No, not with cost, with fit.  Prior to rekindling said romance, tags were a major hindrance to getting just about anything done. I couldn’t get dressed in the morning because I hated the fact that I couldn’t fit into any of my go-to outfits (even the stash of loose fitting clothes I keep in the back of the closet).  I couldn’t buy new clothing because I was mortified that I had gone up not one, not two, but three dress sizes.  Coming to the conclusion that I would need to make the old clothes work or invest in a new wardrobe, I called my mother and she offered me a little trick that has saved me both time and sanity.  Go to the store of your choice, find whatever it may be —shirt, dress, pants etc,  - and pick up three sizes to take to the fitting room with you (one above the size you believe you are, one on point, and one below).  Try on from largest to smallest until you find a perfect fit (emphasis on the fit! Remember you’re not aiming for size).  Last but not least, purchase the item, take it home, and cut off the tag. Yes, release yourself of the tag shame and get going with your life…besides, don’t you have better things to do than compare Gap and Express size differences for 30 minutes each morning?

2) If Spanx make you feel good, WEAR THEM

As my size grew, so did my inability to accept that some battles just aren’t worth fighting. If you feel better in Spanx, just put them on!  I spent months thinking that a magical set of black spandex was a capitulation to my weight gain.  Truth be told, life’s too short. Accept the magic and release the self-doubt.  First, no one in your office knows you’re wearing spandex and second, if on the off chance a colleague was to approach you about wearing spandex, you’ve got far greater problems than perfect lines and flawless curves.


Accept the big picture and love your body for the many journeys it has provided you and the many you have yet to discover.


3) Take control of your shopping experience

Always keep in mind that shopping is a choice!  If you’re not in the mood, no one is begging you to stay and spend money.  Ultimately, shopping should be enjoyable, so cut corners ahead of time by anticipating any sure-fire mood killers.  After one or two discouraging attempts at pants shopping, I realized that the best way to maximize my shopping experience was to go after working out or after opting for a healthy lunch choice.  That and I've accepted I will never love the way a silk jumpsuit takes to my curves.  I stick to cuts I love and dresses that accentuate my body (at all sizes—gotta love that elastic waistline!), and make sure I'm in the right frame of mind before I embark on more “experimental” shopping.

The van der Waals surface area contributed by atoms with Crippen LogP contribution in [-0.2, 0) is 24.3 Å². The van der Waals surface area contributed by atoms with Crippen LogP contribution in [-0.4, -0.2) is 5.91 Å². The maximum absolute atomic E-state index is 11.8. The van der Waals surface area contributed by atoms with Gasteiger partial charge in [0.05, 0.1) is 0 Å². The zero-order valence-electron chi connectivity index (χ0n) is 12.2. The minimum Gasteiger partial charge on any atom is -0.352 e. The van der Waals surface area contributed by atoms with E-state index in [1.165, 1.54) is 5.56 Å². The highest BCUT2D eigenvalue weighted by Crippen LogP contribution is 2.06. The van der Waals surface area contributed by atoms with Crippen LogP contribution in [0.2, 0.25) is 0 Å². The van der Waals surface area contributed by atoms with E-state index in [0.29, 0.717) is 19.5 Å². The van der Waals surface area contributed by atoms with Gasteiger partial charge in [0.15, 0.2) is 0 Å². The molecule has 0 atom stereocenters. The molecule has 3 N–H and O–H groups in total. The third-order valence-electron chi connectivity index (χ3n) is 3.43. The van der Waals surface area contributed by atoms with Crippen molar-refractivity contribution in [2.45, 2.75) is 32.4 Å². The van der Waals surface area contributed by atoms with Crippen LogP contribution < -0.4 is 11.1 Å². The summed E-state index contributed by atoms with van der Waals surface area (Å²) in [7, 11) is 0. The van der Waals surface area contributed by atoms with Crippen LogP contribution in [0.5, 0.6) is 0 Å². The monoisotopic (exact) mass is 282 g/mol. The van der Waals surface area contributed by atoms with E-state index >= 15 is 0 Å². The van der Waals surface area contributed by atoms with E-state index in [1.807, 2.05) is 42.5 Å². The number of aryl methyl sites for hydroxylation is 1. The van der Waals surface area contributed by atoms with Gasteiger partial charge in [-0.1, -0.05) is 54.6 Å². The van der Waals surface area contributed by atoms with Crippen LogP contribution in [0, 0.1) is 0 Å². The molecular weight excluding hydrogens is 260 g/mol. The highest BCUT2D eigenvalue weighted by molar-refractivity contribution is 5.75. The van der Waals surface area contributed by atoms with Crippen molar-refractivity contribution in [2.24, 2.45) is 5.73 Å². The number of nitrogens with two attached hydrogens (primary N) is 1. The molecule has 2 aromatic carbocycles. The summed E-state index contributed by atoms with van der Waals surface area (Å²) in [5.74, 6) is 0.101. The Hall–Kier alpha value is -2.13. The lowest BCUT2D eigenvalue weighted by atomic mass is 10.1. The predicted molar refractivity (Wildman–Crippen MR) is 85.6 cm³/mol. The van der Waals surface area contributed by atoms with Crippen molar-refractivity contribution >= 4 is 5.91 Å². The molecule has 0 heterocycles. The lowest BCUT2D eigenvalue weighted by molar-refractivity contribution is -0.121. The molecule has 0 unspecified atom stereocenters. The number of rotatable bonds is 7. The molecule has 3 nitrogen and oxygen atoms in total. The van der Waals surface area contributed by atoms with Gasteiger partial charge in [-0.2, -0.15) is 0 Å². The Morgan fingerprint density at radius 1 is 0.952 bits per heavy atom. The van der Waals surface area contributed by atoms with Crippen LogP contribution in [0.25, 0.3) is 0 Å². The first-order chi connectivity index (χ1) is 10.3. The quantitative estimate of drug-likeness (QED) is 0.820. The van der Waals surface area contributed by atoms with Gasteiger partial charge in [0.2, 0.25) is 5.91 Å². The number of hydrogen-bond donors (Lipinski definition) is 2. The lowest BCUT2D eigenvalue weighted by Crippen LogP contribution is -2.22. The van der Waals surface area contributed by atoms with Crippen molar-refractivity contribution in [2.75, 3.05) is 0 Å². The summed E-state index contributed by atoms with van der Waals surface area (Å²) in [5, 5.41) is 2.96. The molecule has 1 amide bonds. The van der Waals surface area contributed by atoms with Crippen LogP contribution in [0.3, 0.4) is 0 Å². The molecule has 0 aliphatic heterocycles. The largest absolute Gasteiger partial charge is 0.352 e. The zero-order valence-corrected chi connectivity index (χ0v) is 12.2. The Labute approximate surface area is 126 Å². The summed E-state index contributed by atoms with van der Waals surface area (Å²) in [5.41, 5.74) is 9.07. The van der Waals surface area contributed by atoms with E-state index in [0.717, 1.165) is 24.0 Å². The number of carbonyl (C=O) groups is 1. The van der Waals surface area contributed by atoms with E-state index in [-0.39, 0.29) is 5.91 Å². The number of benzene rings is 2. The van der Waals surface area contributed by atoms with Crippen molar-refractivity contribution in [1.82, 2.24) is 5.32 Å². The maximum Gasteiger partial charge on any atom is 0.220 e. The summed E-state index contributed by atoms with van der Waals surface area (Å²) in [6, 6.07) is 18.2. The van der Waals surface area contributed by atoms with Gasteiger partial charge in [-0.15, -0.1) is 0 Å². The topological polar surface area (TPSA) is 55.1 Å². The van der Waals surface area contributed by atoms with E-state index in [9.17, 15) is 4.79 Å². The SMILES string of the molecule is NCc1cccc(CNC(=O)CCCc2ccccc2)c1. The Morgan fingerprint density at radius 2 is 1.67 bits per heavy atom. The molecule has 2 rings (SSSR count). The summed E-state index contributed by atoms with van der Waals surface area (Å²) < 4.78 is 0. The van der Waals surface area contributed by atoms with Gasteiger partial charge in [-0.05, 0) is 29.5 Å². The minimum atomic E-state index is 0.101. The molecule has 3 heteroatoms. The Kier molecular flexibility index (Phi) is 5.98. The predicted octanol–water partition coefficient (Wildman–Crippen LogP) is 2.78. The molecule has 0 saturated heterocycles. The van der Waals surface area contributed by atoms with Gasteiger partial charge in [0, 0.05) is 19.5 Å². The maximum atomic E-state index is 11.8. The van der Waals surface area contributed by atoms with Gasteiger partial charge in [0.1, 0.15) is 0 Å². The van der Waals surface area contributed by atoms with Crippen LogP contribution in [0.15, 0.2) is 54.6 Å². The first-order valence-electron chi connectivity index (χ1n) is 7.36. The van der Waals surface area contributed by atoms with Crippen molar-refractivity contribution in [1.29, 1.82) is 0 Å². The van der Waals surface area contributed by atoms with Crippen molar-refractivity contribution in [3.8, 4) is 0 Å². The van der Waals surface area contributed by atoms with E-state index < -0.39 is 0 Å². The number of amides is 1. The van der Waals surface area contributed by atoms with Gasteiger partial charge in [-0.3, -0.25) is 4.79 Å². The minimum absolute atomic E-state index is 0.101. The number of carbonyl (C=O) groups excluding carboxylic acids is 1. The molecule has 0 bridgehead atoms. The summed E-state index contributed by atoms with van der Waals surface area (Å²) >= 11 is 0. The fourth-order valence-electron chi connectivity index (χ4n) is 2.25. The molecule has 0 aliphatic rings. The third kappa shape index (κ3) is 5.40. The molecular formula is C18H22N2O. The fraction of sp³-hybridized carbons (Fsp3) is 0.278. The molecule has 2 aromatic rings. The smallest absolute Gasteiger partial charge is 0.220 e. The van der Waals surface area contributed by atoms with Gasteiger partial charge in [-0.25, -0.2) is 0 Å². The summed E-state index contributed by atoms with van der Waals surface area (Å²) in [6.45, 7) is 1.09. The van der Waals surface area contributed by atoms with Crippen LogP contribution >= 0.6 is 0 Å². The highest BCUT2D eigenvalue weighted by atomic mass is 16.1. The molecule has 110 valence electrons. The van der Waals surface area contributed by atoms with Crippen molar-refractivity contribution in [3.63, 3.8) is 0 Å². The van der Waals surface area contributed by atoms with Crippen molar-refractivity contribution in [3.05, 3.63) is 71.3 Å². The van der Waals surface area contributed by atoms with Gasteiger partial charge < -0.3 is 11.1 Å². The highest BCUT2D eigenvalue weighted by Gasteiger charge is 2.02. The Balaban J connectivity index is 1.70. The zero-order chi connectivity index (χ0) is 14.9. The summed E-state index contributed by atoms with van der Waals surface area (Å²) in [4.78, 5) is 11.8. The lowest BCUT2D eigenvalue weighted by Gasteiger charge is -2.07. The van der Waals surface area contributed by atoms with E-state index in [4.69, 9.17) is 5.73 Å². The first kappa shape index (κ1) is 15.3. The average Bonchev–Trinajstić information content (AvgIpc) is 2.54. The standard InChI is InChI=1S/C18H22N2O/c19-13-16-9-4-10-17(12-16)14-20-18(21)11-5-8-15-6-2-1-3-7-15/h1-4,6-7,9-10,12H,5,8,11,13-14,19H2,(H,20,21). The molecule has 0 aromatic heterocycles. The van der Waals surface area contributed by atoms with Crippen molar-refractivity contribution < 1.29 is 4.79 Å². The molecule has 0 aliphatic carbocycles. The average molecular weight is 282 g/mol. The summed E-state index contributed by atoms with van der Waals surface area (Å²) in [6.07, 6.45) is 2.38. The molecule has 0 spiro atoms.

4) Acknowledge the small wins

Simple but oh so true.  It’s all about acknowledging that while every day may not be perfect, there are definitely small gains here and there.  I’m not too fond of the Facebook waiting game (do they like me, do they like me not) so I opted for a Happy Body Journal instead.  At the end of each day, I write down something positive I’ve done to improve my health or a positive statement relating to my body: ‘I resisted the extra cookie!’ ‘I love my new A-line dress!’ ‘I took the stairs!’ You’ll feel like a cheeseball and pray that your co-workers never discover what’s actually inside of that little black book you take notes in all day. But isn’t that one of the perks of being in a relationship?  They don’t have to understand; in fact, there’s comfort in the fact that they don’t.

Not to state the obvious, but I don’t have all the answers.  I’m simply figuring it out as I go.  Like any partner in crime, from boyfriends to besties, relationships take work!  Ultimately once you get over the tough conversations and the pointless (but in the moment totally justified) tiffs, life’s pretty good on the other side. Accept the big picture and love your body for the many journeys it has provided you and the many you have yet to discover, because at the center of every solid relationship is a foundation of unconditional forgiveness, leeway to eat chocolate whenever you want, and hard-pressed acceptance. (So just eat the damn cookie, you probably deserve it!)